In each case we generated the data using a simple `RAND()` function in gsheets, which gives a number between 0 and 1, and then scaled it based on a min and max we set above. For example, in the model where we’re spending 1,000s per day (represented by the `µ` parameter), we take the random number generated for channel x1, then scale it up so it’s between 800 and 900. We do it in this way so that we can see how the same underlying relationship shows up in the model when we’re spending 10s or 100s per day, or if accuracy improves when we spend $10,000s or $100,000s per day by changing `µ`.

To generate our y variable, which in a real model might be sales, new users, or leads, we calculate it using the `β` values that we decided above, plus an intercept value `b` that represents the number of sales you’d get with no marketing spend. In this scenario we decided that channel x1 should get 0.3 sales / users / leads per dollar spent (1/0.3 = $3.33 CPA), with channel x2 performing better (1/0.4 = $2.50 CPA) and channel x3 performing worse (2/0.2 = $5 CPA). We also added some random noise with a 10% deviation of the mean. We do this with the `NORMINV` function in GSheets, which gives us normally distributed random noise around the sum of the channel contributions.

We generate 3 years worth of data (1,095 days) but each model looks at a different subset of the overall data to see how well they perform. Each tab is a new model using the `LINEST` function to do a simple linear regression. We show the MAPE – a measure of error (lower is better) – and a `Δ Truth` row which is the difference between what we know the true coefficient is for a channel, and what the model found. Usually you’d want to use ‘out of sample’ MAPE, meaning data the model hasn’t seen before, but we just used in sample accuracy for expediency.

No simulation is a perfect representation of reality, but this should be good enough for our purposes. In particular, we’re making a number of simplifying assumptions in this model:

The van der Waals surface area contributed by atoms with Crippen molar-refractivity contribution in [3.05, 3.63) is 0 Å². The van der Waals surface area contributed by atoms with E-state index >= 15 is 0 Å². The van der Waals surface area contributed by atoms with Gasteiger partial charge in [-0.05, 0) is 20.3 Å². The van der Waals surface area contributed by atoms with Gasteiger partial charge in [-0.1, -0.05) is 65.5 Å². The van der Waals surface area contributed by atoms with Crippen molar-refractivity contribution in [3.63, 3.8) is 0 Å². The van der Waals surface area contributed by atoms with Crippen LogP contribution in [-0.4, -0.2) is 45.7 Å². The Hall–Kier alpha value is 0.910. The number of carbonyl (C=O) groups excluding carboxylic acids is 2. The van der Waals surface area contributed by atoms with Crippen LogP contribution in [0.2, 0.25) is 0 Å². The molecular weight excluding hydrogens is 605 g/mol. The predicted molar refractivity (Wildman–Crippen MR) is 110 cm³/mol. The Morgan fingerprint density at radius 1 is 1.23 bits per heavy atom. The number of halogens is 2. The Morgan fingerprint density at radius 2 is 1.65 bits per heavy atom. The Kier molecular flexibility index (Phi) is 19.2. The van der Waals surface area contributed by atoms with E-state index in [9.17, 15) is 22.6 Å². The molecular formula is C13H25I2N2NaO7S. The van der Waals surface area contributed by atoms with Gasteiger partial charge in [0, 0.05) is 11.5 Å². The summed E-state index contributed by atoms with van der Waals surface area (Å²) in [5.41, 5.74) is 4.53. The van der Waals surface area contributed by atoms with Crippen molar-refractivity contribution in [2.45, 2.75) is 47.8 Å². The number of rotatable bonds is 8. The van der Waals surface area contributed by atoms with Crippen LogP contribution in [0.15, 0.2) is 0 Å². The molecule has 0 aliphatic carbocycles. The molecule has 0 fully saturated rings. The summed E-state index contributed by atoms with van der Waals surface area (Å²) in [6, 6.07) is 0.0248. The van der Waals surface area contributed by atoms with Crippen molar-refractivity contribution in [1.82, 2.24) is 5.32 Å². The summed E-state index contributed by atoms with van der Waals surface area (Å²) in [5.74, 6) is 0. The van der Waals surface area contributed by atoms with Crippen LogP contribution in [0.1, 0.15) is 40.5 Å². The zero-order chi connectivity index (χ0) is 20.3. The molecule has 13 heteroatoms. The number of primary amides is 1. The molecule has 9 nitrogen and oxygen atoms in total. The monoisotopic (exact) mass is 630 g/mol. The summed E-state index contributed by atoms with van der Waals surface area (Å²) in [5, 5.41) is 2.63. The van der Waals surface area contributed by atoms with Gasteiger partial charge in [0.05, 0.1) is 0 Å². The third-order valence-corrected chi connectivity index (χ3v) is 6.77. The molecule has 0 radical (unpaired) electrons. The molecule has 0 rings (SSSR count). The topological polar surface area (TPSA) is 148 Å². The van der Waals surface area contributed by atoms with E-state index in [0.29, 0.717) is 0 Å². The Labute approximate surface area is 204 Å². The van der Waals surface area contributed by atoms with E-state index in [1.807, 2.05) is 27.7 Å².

- There’s no seasonality
- Channel performance doesn’t change over time
- There’s not declining marginal efficiency of spend (saturation)
- There’s not time-shift (“adstocking”)
- There’s no correlation in our marketing spend
- + more!

You could make a copy of this spreadsheet and change these around to reflect your own assumptions, but you should still get relatively similar results. Note that because we use the random function, it’s recalculated every time you change something in the sheet, so it won’t line up exactly to the screenshots we’ve included here, but should be similar in principle when you try out new numbers.

This is a simplification of reality, and we’d get different results if we use a more complex data generation procedure. As mentioned, we haven’t included seasonality here, which would make having multiple years of data much more beneficial, to tease out that seasonal trend. We haven’t looked at the possibility that marketing performance improves over time, which could be an important factor for models using time-varying coefficients like Uber’s Orbit model (and Recast!). We also assume marketing channels aren’t correlated with each other, don’t get saturated at higher spend levels, and don’t have a lagged effect on performance, which are all typically important for MMM and would add a lot of noise to the analysis.

## How many days worth of data do you need for MMM?

We’ll start our exploration based on a brand spending $1,000s of dollars a day, or about $30k a month, $340k a year. This is usually in our experience when brands start getting more serious about marketing attribution, migrating away from last click performance as measured by the platform via tracking pixels or in their analytics with URL parameters.

There are two ways an MMM could be ‘wrong’. You could have a high MAPE, which is the percentage wrong the model was on any given day. You could also have implausible coefficients, meaning the model got a channel’s contribution wrong, which would cause you to allocate too much (or not enough) budget to that channel. We’ve reported on both for the purposes of this analysis.

The main interesting takeaway from this data is that the MAPE is relatively unchanged. We know we added 10% noise to the data (plus some noise from rounding), and our MAPE hovered around 8% for all models. Even when we got down to less than 4 weeks worth of data the error wasn’t significantly higher and depending on the luck of the random function, we often get lower error for smaller date ranges! Note that it’s possible for a model to be broadly predictive in terms of accuracy, whilst still being implausible (getting the coefficients wrong), which is one of the things that makes MMM so hard.